Sunday, July 19, 2020

A Dry White Season Is, Tragically, Still An All Too Relevant Feature

Ben du Toit (Donald Sutherland) thought he had his life in South Africa figured out. In his eyes, everything was as it should be, every person in society was living in their proper place. After all, he didn't suffer in his day-to-day life. Therefore, nobody, least of all his gardener Gordon Ngubene (Winston Ntshona), could be suffering around him. Of course, du Toit carried this perception while working as a schoolteacher in a school for white children only. The horrors of a racist society were staring him in the face every day yet he failed to see these injustices. However, Ben du Toit's entire cozy worldview is shattered when Nbubene goes to investigate the sudden disappearance and death of his son.

These events happened right after Ngubene's child was taken into the hands of South African police. After going out of his way to figure out where these officers and government officials buried his child, Ngubene himself ends up dead. Suddenly, du Toit's eyes are opened to the horrors happening all around. The plot for A Dry White Season sounds like it could be heading in a predictable direction. Du Toit will surely learn an easy lesson about racism being bad and then a tidy ending will quietly reassure white audiences that racism is a thing of the past. Luckily, writers Colin Welland and Euzhan Palcy take things in a far more interesting direction.

For one thing, du Toit's revelation about how he's been living in a corrupt society comes early on, it's not the predictable endpoint the entire story hurtles towards. Instead, much of the tension in A Dry White Season doesn't come from whether du Toit will learn an obvious lesson but rather how his life begins to fall apart around him as he becomes a more active crusader against apartheid. Such difficulties see adversaries emerge in the very people du Toit once held closest, including his own wife. Becoming more aware of racism doesn't solve du Toit's problems like it does for white characters in a traditional White Savior movie. A Dry White Season realizes du Toit has been too blanketed in privilege for too long for all his problems to just vanish once he starts fighting for Ngubene's family.

Instead, du Toit's family life begins to shatter, which leads to a number of riveting scenes in du Toit's domestic life. This includes a sequence where du Toit's wife outright urges her husband to give up his fight and "side with your own people" while du Toit's daughter turns out to be betraying her father simply so that things can "go back to the way they were". One of the most insightful pearls of wisdom from Martin Luther King Jr. was how one of the biggest obstacles for Black civil rights was "the white moderate". Such people may not spill racial epithets, they'll even likely say racism is wrong. However, they always place their own comfort over the anguish of the disenfranchised. For them, it's never the right time to fight for what's right. Du Toit's family ends up embodying the White moderate.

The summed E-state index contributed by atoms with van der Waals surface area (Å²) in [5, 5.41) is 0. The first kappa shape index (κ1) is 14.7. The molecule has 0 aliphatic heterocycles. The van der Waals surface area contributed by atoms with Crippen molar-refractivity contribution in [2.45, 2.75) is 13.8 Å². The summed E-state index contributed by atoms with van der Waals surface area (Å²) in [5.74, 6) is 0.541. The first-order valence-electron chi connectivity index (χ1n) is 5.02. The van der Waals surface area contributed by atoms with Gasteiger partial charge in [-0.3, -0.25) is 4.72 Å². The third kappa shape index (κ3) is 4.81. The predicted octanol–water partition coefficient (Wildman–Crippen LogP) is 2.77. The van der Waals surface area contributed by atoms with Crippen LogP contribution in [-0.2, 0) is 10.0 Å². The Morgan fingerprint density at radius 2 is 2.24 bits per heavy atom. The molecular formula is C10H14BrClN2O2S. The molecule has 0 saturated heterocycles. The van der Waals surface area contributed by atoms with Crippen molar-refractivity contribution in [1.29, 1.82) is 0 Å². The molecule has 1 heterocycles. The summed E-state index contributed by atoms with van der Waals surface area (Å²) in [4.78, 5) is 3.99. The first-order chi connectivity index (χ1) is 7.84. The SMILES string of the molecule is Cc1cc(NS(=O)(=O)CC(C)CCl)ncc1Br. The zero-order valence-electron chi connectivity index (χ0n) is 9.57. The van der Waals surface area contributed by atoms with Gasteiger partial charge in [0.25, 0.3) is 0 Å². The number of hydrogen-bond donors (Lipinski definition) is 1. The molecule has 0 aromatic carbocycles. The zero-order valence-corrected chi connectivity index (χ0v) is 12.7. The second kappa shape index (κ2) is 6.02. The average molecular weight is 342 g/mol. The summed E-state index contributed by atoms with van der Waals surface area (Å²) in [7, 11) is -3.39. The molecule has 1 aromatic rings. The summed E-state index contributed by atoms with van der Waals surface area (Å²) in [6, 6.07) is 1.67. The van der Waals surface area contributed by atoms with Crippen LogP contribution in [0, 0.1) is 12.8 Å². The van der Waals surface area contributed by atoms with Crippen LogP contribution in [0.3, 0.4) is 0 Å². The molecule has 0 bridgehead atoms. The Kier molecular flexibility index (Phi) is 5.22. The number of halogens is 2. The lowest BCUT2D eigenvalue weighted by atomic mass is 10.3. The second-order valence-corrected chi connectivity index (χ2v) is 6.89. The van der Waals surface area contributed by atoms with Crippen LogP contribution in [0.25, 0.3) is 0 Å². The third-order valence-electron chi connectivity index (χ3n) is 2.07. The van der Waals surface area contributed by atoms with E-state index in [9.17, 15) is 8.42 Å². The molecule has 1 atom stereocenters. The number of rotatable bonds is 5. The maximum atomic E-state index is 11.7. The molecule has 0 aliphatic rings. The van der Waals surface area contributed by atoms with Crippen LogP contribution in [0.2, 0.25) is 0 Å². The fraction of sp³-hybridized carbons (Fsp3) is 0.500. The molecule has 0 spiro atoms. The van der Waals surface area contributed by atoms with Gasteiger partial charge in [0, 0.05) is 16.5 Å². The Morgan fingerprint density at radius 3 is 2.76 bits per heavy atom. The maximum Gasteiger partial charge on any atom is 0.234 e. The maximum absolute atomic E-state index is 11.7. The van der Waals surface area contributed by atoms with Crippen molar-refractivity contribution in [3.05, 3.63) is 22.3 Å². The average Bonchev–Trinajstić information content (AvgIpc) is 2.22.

In the fight against apartheid, it isn't just violent South African government officials who serve as a daunting enemy. It's also people like du Toit's wife and daughter, who see their own stability as the most important thing in the world. That level of insight doesn't just make A Dry White Season a thoughtful examination of how systemic racism persists, it also makes this dramatic thriller all the more compelling. Also making the movie all the more engrossing is how the scope of A Dry White Season gets smaller and smaller as the runtime goes on. The story starts out with a relatively expansive scope, particularly in a scene following numerous different Black protestors evading brutally violent police officers (but I repeat myself).

By the time the third act comes, we're now following du Toit almost exclusively as he just tries to keep South African government authorities from nabbing precious incriminating documents. It becomes something akin to a political thriller and quite a captivating one at that! Even if it becomes more and more intimate as it goes, A Dry White Season never loses sight of characters beyond Ben du Toit. In fact, one of the most impressive things about A Dry White Season is how its resolution for du Toit's storyline evoked Terrence Malick's A Hidden Life. In both Season and Life, fights for the rights off people are fought by smaller-names that don't get statues or medals. Everyday people that you may never have heard of are the ones who lay the groundwork for change.

Combine that thoughtful concept with a brutal ending straight out of grim 1970s fare like Mikey & Nicky or Sorcerer and A Dry White Season wraps itself up on a high note. Said note leaves one with the correct notion that the fight against apartheid in South Africa, as well as against systemic racism the world over, is far from over. Euzhan Palcy's 1989 feature is just as seemingly relevant today as it was in its initial release. Crusading against systemic forms of oppression is, tragically, something that persists against the ages. Thankfully, we have art like A Dry White Season to remind us all about the human beings locked in that fight against oppression.

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